Based on a recent experience with hospice in another community, retrieving the narcotics ASAP after the client dies appears to be standard procedure, no doubt instituted in response to unauthorized redirection of controlled substances and legally inconvenient outcomes.  Using up your detergent was inconsiderate and was probably worth a mention to the organization to help them improve service, though.

      1. DavisBurns

        Yes, but it is bizarre to come without the basic supplies you know you will need to neutralize the medication.  And Alan is correct.  The last thing you need when a family member has died is to find someone else, who hasn’t just lost a family member and who is meant to be there to help you, has used the last of something  so you have to run an errand. It may be a small thing but it may also be a small thing you never forget.

  9. JWGreco

    I have never had any dealings with either Yolohospice or Craig Dresang but have known Jody for many years. Jody is a neighbor and a friend. I am well aware of both the quality of her character as well as her constant willingness to place the needs of not only her patients but also her fellow humans ahead of her own. If I were ever to wake up in a hospital after an accident or sudden illness, seeing Jody’s face providing care would immediately make me feel that there was hope.
    Reading this article disgusts me. The actions of the newly hired Executive Director smack of cronyism and a hugely overinflated ego or need to prove his “value” to his new employer via intimidation of personnel. His seemingly total disregard for long term, respected, and valuable employees is appalling. If someone within his close circle, particularly someone who was given a job after others were summarily terminated, is making threats to others, this needs to be thoroughly investigated.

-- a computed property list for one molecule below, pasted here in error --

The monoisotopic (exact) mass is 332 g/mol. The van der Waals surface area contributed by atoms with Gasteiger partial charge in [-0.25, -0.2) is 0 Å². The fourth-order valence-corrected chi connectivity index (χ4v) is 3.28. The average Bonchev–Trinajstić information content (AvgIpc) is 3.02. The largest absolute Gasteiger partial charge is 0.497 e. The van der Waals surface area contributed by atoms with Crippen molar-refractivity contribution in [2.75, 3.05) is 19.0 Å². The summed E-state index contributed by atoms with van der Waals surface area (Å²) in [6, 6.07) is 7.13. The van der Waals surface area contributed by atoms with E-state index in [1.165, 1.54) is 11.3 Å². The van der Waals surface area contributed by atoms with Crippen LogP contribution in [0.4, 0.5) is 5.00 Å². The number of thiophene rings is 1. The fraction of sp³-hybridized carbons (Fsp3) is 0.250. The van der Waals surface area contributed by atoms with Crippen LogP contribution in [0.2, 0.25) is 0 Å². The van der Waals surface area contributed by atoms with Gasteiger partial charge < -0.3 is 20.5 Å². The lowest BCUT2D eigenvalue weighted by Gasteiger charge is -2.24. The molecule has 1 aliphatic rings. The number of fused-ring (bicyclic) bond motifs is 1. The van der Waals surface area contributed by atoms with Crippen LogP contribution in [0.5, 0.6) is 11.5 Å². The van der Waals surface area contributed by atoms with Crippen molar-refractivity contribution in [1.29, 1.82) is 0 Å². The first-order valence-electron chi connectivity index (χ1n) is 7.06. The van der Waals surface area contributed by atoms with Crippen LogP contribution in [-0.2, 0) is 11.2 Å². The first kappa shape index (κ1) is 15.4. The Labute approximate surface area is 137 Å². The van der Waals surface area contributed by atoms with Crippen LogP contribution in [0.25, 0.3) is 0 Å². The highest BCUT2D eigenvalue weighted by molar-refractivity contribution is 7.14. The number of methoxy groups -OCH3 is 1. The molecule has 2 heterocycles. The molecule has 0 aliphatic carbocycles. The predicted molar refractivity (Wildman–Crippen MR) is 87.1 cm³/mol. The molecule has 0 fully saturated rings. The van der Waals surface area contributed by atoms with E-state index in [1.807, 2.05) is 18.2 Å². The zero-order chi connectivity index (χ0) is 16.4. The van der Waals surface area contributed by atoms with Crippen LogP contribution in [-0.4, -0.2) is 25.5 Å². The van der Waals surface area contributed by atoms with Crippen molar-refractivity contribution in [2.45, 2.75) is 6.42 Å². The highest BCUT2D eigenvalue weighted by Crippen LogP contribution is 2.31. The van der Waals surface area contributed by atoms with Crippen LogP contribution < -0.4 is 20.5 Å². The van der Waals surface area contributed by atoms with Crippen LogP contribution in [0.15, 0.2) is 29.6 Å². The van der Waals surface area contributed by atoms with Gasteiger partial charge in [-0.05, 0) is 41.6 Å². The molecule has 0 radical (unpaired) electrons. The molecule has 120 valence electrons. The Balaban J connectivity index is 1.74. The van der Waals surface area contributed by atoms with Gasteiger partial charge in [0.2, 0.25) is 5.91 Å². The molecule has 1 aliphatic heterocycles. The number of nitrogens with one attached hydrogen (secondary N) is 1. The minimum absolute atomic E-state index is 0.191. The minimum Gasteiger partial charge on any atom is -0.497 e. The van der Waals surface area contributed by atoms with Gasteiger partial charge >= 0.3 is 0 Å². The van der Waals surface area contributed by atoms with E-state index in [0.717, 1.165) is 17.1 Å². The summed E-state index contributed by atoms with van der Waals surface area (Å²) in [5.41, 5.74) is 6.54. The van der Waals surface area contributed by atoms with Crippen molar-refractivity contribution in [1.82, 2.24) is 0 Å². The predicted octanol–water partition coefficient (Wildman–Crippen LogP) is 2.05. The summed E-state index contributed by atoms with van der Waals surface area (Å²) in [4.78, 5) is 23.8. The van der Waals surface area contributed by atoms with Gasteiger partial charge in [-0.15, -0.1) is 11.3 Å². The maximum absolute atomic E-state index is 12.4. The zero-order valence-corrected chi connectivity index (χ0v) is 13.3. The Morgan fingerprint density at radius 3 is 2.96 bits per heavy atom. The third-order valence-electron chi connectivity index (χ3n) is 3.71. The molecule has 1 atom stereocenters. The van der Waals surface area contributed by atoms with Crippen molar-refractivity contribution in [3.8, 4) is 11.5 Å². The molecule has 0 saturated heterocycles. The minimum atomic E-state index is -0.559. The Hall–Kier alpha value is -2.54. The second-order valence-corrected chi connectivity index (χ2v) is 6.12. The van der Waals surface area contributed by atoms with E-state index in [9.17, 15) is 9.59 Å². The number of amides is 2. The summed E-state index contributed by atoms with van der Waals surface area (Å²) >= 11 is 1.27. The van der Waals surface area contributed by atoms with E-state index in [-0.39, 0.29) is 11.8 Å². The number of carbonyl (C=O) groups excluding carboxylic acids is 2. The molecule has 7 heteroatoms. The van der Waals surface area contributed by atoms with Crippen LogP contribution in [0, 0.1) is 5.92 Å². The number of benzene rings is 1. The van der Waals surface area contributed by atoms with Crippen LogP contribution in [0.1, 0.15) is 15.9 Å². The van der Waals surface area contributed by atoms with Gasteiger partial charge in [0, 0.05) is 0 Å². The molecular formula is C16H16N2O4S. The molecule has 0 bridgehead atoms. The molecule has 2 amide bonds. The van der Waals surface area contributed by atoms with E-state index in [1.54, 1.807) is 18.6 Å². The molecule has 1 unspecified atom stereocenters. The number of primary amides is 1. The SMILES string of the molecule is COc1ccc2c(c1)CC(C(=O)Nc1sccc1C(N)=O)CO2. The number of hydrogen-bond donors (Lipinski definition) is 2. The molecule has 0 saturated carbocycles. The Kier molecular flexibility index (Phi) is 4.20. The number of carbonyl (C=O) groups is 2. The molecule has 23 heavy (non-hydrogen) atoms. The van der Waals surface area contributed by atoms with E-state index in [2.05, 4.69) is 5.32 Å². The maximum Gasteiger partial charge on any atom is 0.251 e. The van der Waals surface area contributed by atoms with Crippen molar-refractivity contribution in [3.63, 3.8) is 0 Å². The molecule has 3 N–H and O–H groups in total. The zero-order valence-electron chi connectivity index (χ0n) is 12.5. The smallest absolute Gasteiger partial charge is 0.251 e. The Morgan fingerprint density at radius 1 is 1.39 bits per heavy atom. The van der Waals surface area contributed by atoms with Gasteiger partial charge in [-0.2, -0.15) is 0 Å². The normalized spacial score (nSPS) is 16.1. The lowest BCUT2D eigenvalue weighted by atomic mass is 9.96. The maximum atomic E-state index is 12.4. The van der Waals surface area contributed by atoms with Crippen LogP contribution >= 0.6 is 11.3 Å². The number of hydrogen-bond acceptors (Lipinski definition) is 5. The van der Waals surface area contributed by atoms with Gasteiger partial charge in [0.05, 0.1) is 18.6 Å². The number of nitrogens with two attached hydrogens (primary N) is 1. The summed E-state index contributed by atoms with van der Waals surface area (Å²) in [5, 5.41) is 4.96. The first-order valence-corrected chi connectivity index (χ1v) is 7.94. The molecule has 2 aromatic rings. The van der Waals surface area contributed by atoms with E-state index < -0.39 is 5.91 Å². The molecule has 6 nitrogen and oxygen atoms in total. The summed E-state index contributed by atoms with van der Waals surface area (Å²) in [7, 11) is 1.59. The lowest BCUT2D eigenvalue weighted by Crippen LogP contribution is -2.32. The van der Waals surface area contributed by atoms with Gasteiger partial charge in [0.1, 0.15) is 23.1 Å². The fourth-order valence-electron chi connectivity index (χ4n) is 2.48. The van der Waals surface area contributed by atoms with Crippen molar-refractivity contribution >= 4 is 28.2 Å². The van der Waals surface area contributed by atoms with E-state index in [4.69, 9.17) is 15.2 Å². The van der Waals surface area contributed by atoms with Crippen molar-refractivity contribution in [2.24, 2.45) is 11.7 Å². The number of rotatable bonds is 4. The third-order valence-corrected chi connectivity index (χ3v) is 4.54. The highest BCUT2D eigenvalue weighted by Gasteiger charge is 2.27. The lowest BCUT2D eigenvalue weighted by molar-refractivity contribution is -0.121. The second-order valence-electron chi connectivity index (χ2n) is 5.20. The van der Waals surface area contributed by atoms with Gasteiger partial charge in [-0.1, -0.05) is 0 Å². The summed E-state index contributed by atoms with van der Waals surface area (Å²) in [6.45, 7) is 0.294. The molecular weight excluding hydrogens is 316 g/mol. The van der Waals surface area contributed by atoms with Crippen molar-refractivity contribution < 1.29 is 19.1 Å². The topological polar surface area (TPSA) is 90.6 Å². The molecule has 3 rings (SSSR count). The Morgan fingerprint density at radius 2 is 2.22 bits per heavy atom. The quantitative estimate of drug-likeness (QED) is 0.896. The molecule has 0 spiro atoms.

Congratulations to Board President Tom Frankel for his clear display of a lack of spine. At the very least, he should insure that the board did not make a drastic mistake in hiring someone as disruptive as the new Executive Director. What was the Boards vetting process? Did they take the time to talk with employees who previously worked under Mr. Dresang? Did the board verify his work history? In other words, did the board fulfill it’s responsibility?
    I sincerely hope that the board will see fit to take suitable action to make this right in some way. Our community in general, and Jody in particular, deserves no less.

  10. Alan Miller

    Note:  another reason the board needs to get this out in the open is that if Yolo Hospice is sued, or there is a lingering threat of lawsuit, their fund raisng will go to NEAR ZERO, because no one wants to give to a non profit to defend against a lawsuit.  I know, I was executive director of a tiny non-profit that sued another tiny non-profit, and then got counter-sued by the other non-profit.  Members were not amused.

  11. CraigDresang

    For anyone in the community who is interested in learning more about this community treasure we know as Yolo Hospice, I personally invite you to come and tour our facility in Davis, meet me, and get to know our staff.  You don’t need to rely on internet publications or social media; you can see with your own eyes.  Our team of 150 employees and volunteers are some of the most compassionate, credentialed experts in end-of-life care.  In fact, they are the reason why our most recent Family Evaluation of Hospice Care (FEHC) survey, used by thousands of hospices across the country, shows that Yolo Hospice’s bereavement program has scored among the top in the nation and 20 points higher than the national average.  They are the reason our most recent physician satisfaction survey shows that 100 percent of 120 referring physicians are satisfied with the care provided to their patients. This team of professionals, which our community should be proud of, is the reason why our most recent Quality Assessment Goals, as established by the Affordable Care Act, have scored 100% in the three key areas of pain assessment, dyspnea, and having Advance Directives assessed.   As the first established hospice in the Sacramento Valley, Yolo Hospice has the longest regional track record as experts in caring for people who have a life-limiting illness . . .   not just in Davis, but in Yolo, Colusa, Sacramento, Solano and Sutter Counties.  Finally, I welcome anyone who is interested in end-of-life care or going on patient visits, to get yourself trained as a patient-care volunteer and experience our care and our organization firsthand.